Paul Broun, R-Ga., said: "I'm amazed by the sheer ignorance of the economic disaster that our country is facing....We have to dig deeper and make real, targeted cuts, and there has to be a sense of urgency about it. Only (this) budget actually cuts our baseline spending level...."
Steve Israel, D-N.Y., said the conservatives' budget "is not about compromise, it is about ideology. It is not about common sense and solutions, it is about extremism....Let's find a balanced approach that rests on compromise and supports the middle class."
A yes vote backed the conservatives' budget.
Voting yes: None
Voting no: Kline, Paulsen
Not voting: Walz, McCollum, Ellison, Bachmann, Peterson, Nolan
PROGRESSIVES' 2014 BUDGET: Voting 84 for and 327 against, the House on March 20 defeated a liberal budget sponsored by the Congressional Progressive Caucus.
With a goal of creating seven million jobs, this budget would immediately inject $544 billion into the economy for purposes such as hiring teachers, building public works and reviving neighborhoods.
Additionally, progressives would reduce military spending to 2006 levels, expand unemployment insurance, repeal the sequester's cuts in non-defense programs, add a public option to the 2010 health law and require lower, negotiated drug prices for Medicare recipients.
This budget would tax capital gains and dividends as ordinary income; raise taxes on incomes over $1 million and levy new taxes on carbon and financial transactions;
Jim McDermott, D-Wash., said: "Now is not the time for austerity. It is the time for the government to invest where the private sector won't....With lower unemployment, fewer people need public assistance and more people pay taxes. That's how you shrink the deficit. That's fiscal responsibility."
James Lankford, R-Okla., said: "Jobs do not come from additional federal spending....If you want real jobs, it has to be in the private sector. That is the only thing that can be sustained; otherwise, you are dependent year after year after year with additional taxes and additional spending."
A yes vote backed the progressive budget.
Voting yes: McCollum, Ellison, Nolan
Voting no: Walz, Kline, Paulsen, Bachmann, Peterson
CONGRESSIONAL BLACK CAUCUS BUDGET: Voting 105 for and 305 against, the House on March 20 defeated a fiscal blueprint authored by the Congressional Black Caucus (CBC).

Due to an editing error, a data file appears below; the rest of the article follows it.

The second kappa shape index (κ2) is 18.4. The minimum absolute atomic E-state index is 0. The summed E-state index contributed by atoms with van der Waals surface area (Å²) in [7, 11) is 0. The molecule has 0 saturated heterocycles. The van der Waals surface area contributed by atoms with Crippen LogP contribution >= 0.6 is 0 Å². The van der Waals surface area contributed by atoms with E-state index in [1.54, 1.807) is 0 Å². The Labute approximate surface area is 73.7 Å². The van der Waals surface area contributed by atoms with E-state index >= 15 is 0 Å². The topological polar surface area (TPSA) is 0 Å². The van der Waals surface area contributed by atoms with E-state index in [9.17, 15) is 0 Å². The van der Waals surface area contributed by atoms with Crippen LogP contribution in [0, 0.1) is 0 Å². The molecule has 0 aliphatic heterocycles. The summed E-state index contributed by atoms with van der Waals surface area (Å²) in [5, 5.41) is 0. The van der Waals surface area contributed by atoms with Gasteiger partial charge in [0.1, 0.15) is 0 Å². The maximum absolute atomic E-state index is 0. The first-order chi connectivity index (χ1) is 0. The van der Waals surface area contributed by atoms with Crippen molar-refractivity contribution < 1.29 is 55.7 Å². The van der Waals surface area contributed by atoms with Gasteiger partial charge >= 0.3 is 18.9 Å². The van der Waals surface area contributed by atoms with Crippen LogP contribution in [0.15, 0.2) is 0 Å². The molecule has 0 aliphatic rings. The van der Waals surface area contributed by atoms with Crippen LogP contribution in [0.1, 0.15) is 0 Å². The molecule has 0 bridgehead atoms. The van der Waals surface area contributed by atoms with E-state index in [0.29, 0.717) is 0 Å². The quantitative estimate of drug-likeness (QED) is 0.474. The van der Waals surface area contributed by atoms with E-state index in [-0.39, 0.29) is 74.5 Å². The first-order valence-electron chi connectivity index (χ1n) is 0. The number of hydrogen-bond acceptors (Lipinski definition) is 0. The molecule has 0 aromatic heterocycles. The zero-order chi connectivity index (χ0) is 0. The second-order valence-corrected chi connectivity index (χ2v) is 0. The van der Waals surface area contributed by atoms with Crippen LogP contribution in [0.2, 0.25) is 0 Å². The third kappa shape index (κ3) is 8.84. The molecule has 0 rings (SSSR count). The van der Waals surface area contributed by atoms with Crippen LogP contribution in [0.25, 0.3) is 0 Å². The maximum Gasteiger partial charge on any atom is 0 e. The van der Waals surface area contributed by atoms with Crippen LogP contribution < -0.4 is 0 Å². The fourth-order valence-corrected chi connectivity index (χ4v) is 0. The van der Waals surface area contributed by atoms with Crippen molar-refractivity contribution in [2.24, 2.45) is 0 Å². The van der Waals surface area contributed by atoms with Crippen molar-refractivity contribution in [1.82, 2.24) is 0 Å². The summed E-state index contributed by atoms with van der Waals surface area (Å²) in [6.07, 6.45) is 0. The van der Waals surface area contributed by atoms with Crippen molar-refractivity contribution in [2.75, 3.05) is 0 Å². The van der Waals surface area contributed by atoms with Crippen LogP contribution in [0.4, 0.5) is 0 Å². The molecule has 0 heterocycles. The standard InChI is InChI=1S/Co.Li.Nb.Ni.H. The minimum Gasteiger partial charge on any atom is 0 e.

This budget increased revenue by $2.7 trillion over ten years by steps such as closing corporate tax loopholes and ending preferential tax rates for capital gains and dividends.
While not reaching balance, it achieved more deficit reduction over 10 years than recommended by the Simpson-Bowles commission.
The CBC budget canceled the sequester, launched a $500 billion jobs bill, blocked changes sought by Republicans in Medicare and Medicaid and averted the GOP's planned cuts in domestic programs.
Robert Scott, D-Va., said the CBC budget "shows that we can create jobs, invest in education, transportation and research and avoid devastating health-care cuts and achieve the 10-year Simpson-Bowles deficit reduction goal."
Tom Price, R-Ga., said this budget "never gets to balance, which means it continues to spend more money than the government takes in....We can't continue going down this road over and over and over and over."
A yes vote backed the Congressional Black Caucus budget.
Voting yes: McCollum, Ellison, Nolan
Voting no: Walz, Kline, Paulsen, Bachmann, Peterson
WHITE HOUSE TOURS: Voting 45 for and 54 against, the Senate on March 19 refused to fund a resumption of public tours of the White House and visitor services at national parks that have been suspended because of spending cuts in the sequester.
The money was to be shifted from a National Park Service account for preserving cultural and historical sites. The amendment was offered to a bill (HR 933), later passed, that would fund government operations for the final six months of fiscal 2013.
Tom Coburn, R-Okla., said "the National Park Service does have something to do with the White House tours....It is not a Secret Service problem, it is a national park problem."
John Reed, D-R.I., said the amendment was misdirected because White House tours are funded by the Secret Service rather than the National Park Service.
A yes vote was to restore funding for White House tours.
Voting no: Al Franken, D, Amy Klobuchar, D